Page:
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2023’s worst-rated game just turned one, and no one even noticed

A part of me had some misguided hope that, a year from release, maybe The Lord of the Rings Gollum could do a Cyberpunk 2077 - I was wrong.

2023's worst-rated game just turned one, and no one even noticed: A humanoid creature with thinning hair and big eyes, with pointed ears, looks into the camera, moonlight shining on its face

What were you doing on May 25, 2023? If you’re anything like me, you probably can’t remember what you got up to at the weekend, never mind a random Thursday (yes, I checked) a year ago. While I can’t pinpoint my exact location, I know that I spent days following The Lord of the Rings: Gollum release date watching a full playthrough of the creepy little creature’s bizarre adventure – it was, in many ways, like watching a car crash in slow motion; I couldn’t look away. With the recent announcement of the new Gollum movie, morbid curiosity sent me to the game’s Steam page to see if something – anything – had changed in the year since launch. What I found was a game frozen in time.

While I wasn’t expecting a Cyberpunk 2077 redemption arc, the total lack of even a recent events and news tab on Steam makes it clear poor Gollum’s been abandoned, which perhaps isn’t too surprising given Daedalic shuttered its development division not long after the game’s rocky release. The Lord of the Rings: Gollum was always a weird idea that seemed destined to be best remembered for the mockery it endured, even if Smeagol’s internal bickering could have lent itself well to a memorable RPG yarn.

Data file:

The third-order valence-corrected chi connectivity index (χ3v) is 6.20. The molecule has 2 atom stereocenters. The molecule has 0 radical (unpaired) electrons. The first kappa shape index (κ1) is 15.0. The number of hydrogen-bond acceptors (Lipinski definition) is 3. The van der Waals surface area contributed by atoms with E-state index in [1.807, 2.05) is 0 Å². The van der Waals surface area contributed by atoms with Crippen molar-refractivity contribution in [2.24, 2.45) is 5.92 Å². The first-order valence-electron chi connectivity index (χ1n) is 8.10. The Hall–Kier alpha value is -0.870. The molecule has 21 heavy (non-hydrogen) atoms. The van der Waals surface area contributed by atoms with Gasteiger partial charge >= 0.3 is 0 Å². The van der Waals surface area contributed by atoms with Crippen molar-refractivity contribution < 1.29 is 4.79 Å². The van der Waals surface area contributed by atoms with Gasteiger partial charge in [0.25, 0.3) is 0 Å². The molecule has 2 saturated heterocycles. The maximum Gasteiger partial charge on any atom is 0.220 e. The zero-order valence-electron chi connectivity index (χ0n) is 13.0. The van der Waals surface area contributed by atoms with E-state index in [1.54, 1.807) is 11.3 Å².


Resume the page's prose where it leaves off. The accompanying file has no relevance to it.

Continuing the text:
I’ve always loved videogames where choices affect the narrative – in Fable 2, I rocked my devil horns and various scars, and in Baldur’s Gate 3, I pushed many a domino and watched entire cities collapse as a result. What would happen if Gollum always wins? Does Smeagol just disappear? Or can he rise up and make Gollum “go away” for good? Questions I’ve turned over and over in my mind.

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But that isn’t what we got with LotR Gollum. Instead, we got the worst-rated game of 2023, complete with Comic Sans-style text, a slow and dreary story where your choices have little impact, an alleged AI apology, and the unfortunate closure of Daedalic’s development division.

Yet, for some bizarre reason, I still want to love it. I wondered if the recent announcement of The Hunt for Gollum might have piqued some interest. Maybe the game’s anniversary would trigger something? Alas, its 30-day peak currently sits at a measly 18 players, and its official Twitter account didn’t even celebrate its first anniversary, with its most recent – and seemingly final – tweet being the aforementioned apology.

One year later, The Lord of the Rings Gollum has fewer than 10 players: A graph showing the Steam player count for The Lord of the Rings Gollum

This feels very much like an obituary for LotR: Gollum, which will likely continue to gather dust in Steam libraries until the end of time – and, given the price point still sits at a hefty $49.99 / £42.99, I don’t see foresee a sudden resurgence anytime soon. If you love something, you should set it free; goodbye, LotR Gollum, I’ll always remember you.

With Gollum firmly in the grave, we have a list of all the best fantasy games that are often, in many ways, inspired by Tolkien’s work. Or, if you’re looking for the stealth-driven exploration that Gollum promised, we have a rundown of all the best stealth games, too.

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